What is a Futures or Forward Spread Bet?

Futures Trades
Futures trades are useful if you can see into the future…

A futures spread bet has a set expiry date that is normally within the next month or quarter.


With a Futures Spread Bet

  • arrow_forwardUnlike a “Daily” market, you do not pay to keep a trade open overnight
  • arrow_forwardThe market often has a wider spread than a Daily market
  • arrow_forwardIf you want to keep your trade open on the expiry date then tell your spread betting company in advance (they will often charge you half the width of the spread to keep it open)
  • arrow_forwardKeep an eye on the expiry date, these aren’t always obvious but should be listed in the ‘market information’ on your spread betting platform (see below)
From a ‘trading cost’ point of view, futures trades are useful if you want to keep a trade open for 1 to 3 months (for monthly futures) and 1 to 6 months (for quarterly futures).

If you want to take a longer-term position then spread bets and CFDs are probably the wrong products.

You are probably better off using a lower cost and unleveraged product like an ETF.

With some platforms the type of market isn’t that clearly labelled. However, you can normally tell a futures contract because it has the expiry month of the trade in the name of the market, e.g. Brent crude oil (Aug).


Warning: Expiry Months Can Be Misleading

The expiry month and the actual expiry date can vary!

The name of expiry month is only a guide, check the actual date.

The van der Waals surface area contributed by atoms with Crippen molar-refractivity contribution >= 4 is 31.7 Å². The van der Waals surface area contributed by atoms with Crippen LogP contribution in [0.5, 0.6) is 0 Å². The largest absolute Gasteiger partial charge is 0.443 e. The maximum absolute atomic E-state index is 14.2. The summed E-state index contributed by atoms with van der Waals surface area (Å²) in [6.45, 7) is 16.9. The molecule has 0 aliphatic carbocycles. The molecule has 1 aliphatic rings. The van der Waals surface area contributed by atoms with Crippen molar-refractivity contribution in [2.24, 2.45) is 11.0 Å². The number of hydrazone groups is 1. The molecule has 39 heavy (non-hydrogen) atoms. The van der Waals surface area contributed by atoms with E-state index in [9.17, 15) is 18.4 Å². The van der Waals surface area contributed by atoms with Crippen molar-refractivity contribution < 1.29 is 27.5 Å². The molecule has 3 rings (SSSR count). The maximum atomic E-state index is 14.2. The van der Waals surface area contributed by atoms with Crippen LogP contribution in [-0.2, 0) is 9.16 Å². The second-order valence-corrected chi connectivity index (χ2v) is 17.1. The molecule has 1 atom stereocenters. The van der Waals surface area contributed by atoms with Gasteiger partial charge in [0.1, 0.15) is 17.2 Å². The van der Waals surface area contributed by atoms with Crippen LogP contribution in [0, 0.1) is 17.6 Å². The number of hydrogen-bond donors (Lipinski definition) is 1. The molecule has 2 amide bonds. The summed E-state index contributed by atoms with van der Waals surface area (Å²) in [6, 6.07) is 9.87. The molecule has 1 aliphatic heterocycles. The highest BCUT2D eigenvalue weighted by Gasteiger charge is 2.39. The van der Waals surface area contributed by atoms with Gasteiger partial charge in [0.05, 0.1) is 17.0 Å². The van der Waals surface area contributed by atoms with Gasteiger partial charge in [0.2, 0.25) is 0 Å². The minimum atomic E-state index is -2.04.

E.g. in the screenshot below, looking at the US Light Crude – Future (Sep), you can see this is the September US crude oil market.

However, in the market information, Financial Spreads confirm the expiry of 21 August 2017.

This isn’t an arbitrary date, you can see they base the name of the market, and the expiry, on the official CME expiry date, i.e. when the underlying market expires.

Note, like the screenshot below, the spread betting platform might show the local UK time of the expiry, the CME date/time will be based on the local US time.

If in doubt, just check the expiry date on your spread betting platform.

Checking Futures Markets Expiry Dates


Daily Trades

Most spread bets are not Futures or Forwards markets but daily spread bets / daily funded bets.

These tend to be more popular for short term trades because of the lower trading costs.

Also see our guide to daily spread bets / daily funded bets.


What is a Forward Bet?

This is the same as a Futures bet (see above).

You often see “Forward Bets” on the IG platform, other platforms use the term “Futures” to mean the same thing.


Commodities Futures

Most soft (agricultural) and energies commodities markets still operate as Futures (Forwards) market because this is how the underlying market is priced.

The exceptions tend to be gold and silver which are increasingly priced as a daily markets.


Forex Futures

With spread betting and CFDs, nearly all forex markets are priced as daily markets. It’s rare you’ll find a forex futures market.

Also see, how to spread bet on forex.


Stock Market Futures

Some stock market indices are available as both “Daily Cash” (aka “Rolling Daily”) and Futures markets e.g.

Stock Market Futures


However, given how few trades are futures/forward trades, I would expect many firms to stop offering these markets.

AuthorAlex Turner

Senior Editor, SpreadBetMagazine

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